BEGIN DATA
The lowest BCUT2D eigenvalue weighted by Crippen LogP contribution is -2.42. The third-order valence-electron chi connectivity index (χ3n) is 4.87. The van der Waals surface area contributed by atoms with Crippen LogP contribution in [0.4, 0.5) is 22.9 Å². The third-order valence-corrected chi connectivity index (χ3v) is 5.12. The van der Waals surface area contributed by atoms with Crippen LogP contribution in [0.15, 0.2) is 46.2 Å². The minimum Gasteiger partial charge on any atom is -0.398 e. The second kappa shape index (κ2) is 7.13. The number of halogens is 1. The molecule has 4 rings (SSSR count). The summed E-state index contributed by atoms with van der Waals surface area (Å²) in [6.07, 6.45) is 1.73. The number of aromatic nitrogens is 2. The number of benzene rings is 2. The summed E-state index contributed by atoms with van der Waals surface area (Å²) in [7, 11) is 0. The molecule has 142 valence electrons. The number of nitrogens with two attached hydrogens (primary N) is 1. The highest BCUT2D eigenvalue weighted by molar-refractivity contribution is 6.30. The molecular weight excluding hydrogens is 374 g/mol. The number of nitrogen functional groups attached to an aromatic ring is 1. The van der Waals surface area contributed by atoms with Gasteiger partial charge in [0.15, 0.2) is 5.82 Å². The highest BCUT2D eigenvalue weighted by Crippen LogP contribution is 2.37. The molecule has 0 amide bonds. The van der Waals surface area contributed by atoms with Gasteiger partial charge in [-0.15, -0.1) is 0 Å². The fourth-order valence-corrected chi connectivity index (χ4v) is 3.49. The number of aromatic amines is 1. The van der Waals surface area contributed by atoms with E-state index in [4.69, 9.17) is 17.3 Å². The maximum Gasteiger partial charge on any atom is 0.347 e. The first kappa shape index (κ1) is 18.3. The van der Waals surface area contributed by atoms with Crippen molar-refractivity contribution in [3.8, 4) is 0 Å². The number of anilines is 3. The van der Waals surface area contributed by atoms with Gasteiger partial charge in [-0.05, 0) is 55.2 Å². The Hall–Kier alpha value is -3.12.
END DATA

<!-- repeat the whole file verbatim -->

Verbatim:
The lowest BCUT2D eigenvalue weighted by Crippen LogP contribution is -2.42. The third-order valence-electron chi connectivity index (χ3n) is 4.87. The van der Waals surface area contributed by atoms with Crippen LogP contribution in [0.4, 0.5) is 22.9 Å². The third-order valence-corrected chi connectivity index (χ3v) is 5.12. The van der Waals surface area contributed by atoms with Crippen LogP contribution in [0.15, 0.2) is 46.2 Å². The minimum Gasteiger partial charge on any atom is -0.398 e. The second kappa shape index (κ2) is 7.13. The number of halogens is 1. The molecule has 4 rings (SSSR count). The summed E-state index contributed by atoms with van der Waals surface area (Å²) in [6.07, 6.45) is 1.73. The number of aromatic nitrogens is 2. The number of benzene rings is 2. The summed E-state index contributed by atoms with van der Waals surface area (Å²) in [7, 11) is 0. The molecule has 142 valence electrons. The number of nitrogens with two attached hydrogens (primary N) is 1. The highest BCUT2D eigenvalue weighted by molar-refractivity contribution is 6.30. The molecular weight excluding hydrogens is 374 g/mol. The number of nitrogen functional groups attached to an aromatic ring is 1. The van der Waals surface area contributed by atoms with Gasteiger partial charge in [0.15, 0.2) is 5.82 Å². The highest BCUT2D eigenvalue weighted by Crippen LogP contribution is 2.37. The molecule has 0 amide bonds. The van der Waals surface area contributed by atoms with Gasteiger partial charge in [-0.15, -0.1) is 0 Å². The fourth-order valence-corrected chi connectivity index (χ4v) is 3.49. The number of aromatic amines is 1. The van der Waals surface area contributed by atoms with E-state index in [4.69, 9.17) is 17.3 Å². The maximum Gasteiger partial charge on any atom is 0.347 e. The first kappa shape index (κ1) is 18.3. The van der Waals surface area contributed by atoms with Crippen molar-refractivity contribution in [3.8, 4) is 0 Å². The number of anilines is 3. The van der Waals surface area contributed by atoms with Gasteiger partial charge in [-0.05, 0) is 55.2 Å². The Hall–Kier alpha value is -3.12.